When we assembled for our first rehearsal cum get-together, I was surprised to see a car draw up driven by bass player Buck Taylor. He and his youthful son, Martin, carrying a guitar case, got out and joined us.

Martin, then a skinny kid of about 15 or 16, took out his guitar and started to tune up.

Blimey, we’re using kids in this band, I thought and wondered what Lennie was thinking of, employing child labour.?

Naturally, after a few run-throughs of tunes for the prospective repertoire, the wind was well and truly taken out of my sails as Martin demonstrated a maturity and great technique which belied his young age.

During the following year or so of the band’s existence I got on very well with Martin. He was always respectful and engaging and although there was little he could learn from me, he didn’t ever show it.

Chordal instruments can sometimes clash in interpretation but I can’t remember any problems between us.

The Lennie Hastings Oo-Yah Band was well recieved and as well as attracting a first-class line-up, we were able to pull in interest and decent crowds at all the venues we appeared in - ranging from the 100 Club to a holiday camp somewhere on the south coast which Lennie aptly nicknamed “Colditz” where we were asked to accompany vaudeville-type acts  like jugglers and acrobatic dwarves.

I seem to remember playing on a Saturday night variety bill in the Kent Medway area. We were expected to give musical backing to Michael Bentine doing comic monologues.

As the old cliche aptly relates, all good things come to end and Lennie found running a band all too much for him.

Above Picture: Hot Club sounds from Martin and Stephane Grappelli.

As the years rolled by I always kept an eye on Martin’s career and watched him improve and gain an international reputation, especially during and after his long spell touring the concert halls of the world with Stephane Grappelli where he assumed the exacting role of his beloved Django.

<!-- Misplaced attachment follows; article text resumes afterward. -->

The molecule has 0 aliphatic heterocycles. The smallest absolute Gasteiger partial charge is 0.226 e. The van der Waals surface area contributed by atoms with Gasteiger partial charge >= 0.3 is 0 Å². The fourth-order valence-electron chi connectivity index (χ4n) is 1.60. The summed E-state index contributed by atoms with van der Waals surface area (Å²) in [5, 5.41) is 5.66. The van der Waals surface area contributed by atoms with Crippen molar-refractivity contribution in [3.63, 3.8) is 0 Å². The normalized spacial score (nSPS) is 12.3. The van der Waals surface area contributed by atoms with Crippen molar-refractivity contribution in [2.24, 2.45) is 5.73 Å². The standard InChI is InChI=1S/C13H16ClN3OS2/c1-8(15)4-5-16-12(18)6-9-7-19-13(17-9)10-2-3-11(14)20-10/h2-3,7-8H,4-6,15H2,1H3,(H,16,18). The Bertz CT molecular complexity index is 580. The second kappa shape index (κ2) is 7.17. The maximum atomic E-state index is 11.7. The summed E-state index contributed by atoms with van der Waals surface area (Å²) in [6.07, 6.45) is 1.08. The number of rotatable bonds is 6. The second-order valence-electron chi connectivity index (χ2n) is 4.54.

During his career he has played and collaborated with top guitarists from a range of genres although I have always felt straight-ahead jazz was his favourite. However the old adage - “How do you make a million out of playing jazz? Start with two.” is a lesson he learned quickly. 

We always kept in touch and Martin was never too busy to contact me with any news.

So, after 45-odd years it was an enormous pleasure to meet him again in person at the Pizza Express on the evening mentioned above.

The skinny kid was now a recent bus-pass holder but he was just as amiable and unpretentious and his guitar duets with Robin Nolan were quite sublime.

Martin does have a steely side to him which anyone who has been a pro on the road as long as he has would need.

There is a famous internet file of a telephone conversation between himself and the US bassist Eddie Gomez which he was probably unaware was being recorded. 

Mr Gomez took a few unforgiveable liberties and was well and truly put in his place with a quite understandable rant, laced with expletives, from Mr T. It is extremely funny.

Anyhow this old friend hopse he carries on in his predominantly genial mode as long as he is able, bringing pleasure to his many listeners.

Below: Martin duets with himself on this lovely Ellington number.